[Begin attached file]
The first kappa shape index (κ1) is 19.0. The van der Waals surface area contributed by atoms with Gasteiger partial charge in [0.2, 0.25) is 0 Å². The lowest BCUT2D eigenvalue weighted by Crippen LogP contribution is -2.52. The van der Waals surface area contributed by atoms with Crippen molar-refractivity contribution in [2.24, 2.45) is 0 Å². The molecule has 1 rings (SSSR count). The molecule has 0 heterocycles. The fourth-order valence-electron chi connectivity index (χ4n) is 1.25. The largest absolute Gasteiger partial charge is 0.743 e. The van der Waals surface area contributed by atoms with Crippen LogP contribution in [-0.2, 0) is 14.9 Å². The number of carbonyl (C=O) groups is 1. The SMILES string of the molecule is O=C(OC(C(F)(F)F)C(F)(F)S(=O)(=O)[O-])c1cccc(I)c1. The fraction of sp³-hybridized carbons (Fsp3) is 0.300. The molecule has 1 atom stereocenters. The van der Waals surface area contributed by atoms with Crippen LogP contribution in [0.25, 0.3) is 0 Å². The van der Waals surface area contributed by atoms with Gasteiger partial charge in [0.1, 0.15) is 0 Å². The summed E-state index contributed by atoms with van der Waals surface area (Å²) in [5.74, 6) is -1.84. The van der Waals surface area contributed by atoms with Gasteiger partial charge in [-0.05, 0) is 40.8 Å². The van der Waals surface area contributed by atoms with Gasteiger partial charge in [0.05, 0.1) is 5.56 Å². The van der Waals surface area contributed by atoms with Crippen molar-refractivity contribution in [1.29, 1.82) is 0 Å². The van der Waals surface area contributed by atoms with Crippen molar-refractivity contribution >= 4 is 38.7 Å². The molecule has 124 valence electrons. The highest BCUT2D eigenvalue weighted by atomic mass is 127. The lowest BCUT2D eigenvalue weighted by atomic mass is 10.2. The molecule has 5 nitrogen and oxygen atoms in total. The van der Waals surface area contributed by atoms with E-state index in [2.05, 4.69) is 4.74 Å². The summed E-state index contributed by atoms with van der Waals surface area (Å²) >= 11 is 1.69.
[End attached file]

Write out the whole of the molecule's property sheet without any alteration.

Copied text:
The first kappa shape index (κ1) is 19.0. The van der Waals surface area contributed by atoms with Gasteiger partial charge in [0.2, 0.25) is 0 Å². The lowest BCUT2D eigenvalue weighted by Crippen LogP contribution is -2.52. The van der Waals surface area contributed by atoms with Crippen molar-refractivity contribution in [2.24, 2.45) is 0 Å². The molecule has 1 rings (SSSR count). The molecule has 0 heterocycles. The fourth-order valence-electron chi connectivity index (χ4n) is 1.25. The largest absolute Gasteiger partial charge is 0.743 e. The van der Waals surface area contributed by atoms with Crippen LogP contribution in [-0.2, 0) is 14.9 Å². The number of carbonyl (C=O) groups is 1. The SMILES string of the molecule is O=C(OC(C(F)(F)F)C(F)(F)S(=O)(=O)[O-])c1cccc(I)c1. The fraction of sp³-hybridized carbons (Fsp3) is 0.300. The molecule has 1 atom stereocenters. The van der Waals surface area contributed by atoms with Crippen LogP contribution in [0.25, 0.3) is 0 Å². The van der Waals surface area contributed by atoms with Gasteiger partial charge in [0.1, 0.15) is 0 Å². The summed E-state index contributed by atoms with van der Waals surface area (Å²) in [5.74, 6) is -1.84. The van der Waals surface area contributed by atoms with Gasteiger partial charge in [-0.05, 0) is 40.8 Å². The van der Waals surface area contributed by atoms with Gasteiger partial charge in [0.05, 0.1) is 5.56 Å². The van der Waals surface area contributed by atoms with Crippen molar-refractivity contribution in [1.29, 1.82) is 0 Å². The van der Waals surface area contributed by atoms with Crippen molar-refractivity contribution >= 4 is 38.7 Å². The molecule has 124 valence electrons. The highest BCUT2D eigenvalue weighted by atomic mass is 127. The lowest BCUT2D eigenvalue weighted by atomic mass is 10.2. The molecule has 5 nitrogen and oxygen atoms in total. The van der Waals surface area contributed by atoms with E-state index in [2.05, 4.69) is 4.74 Å². The summed E-state index contributed by atoms with van der Waals surface area (Å²) >= 11 is 1.69.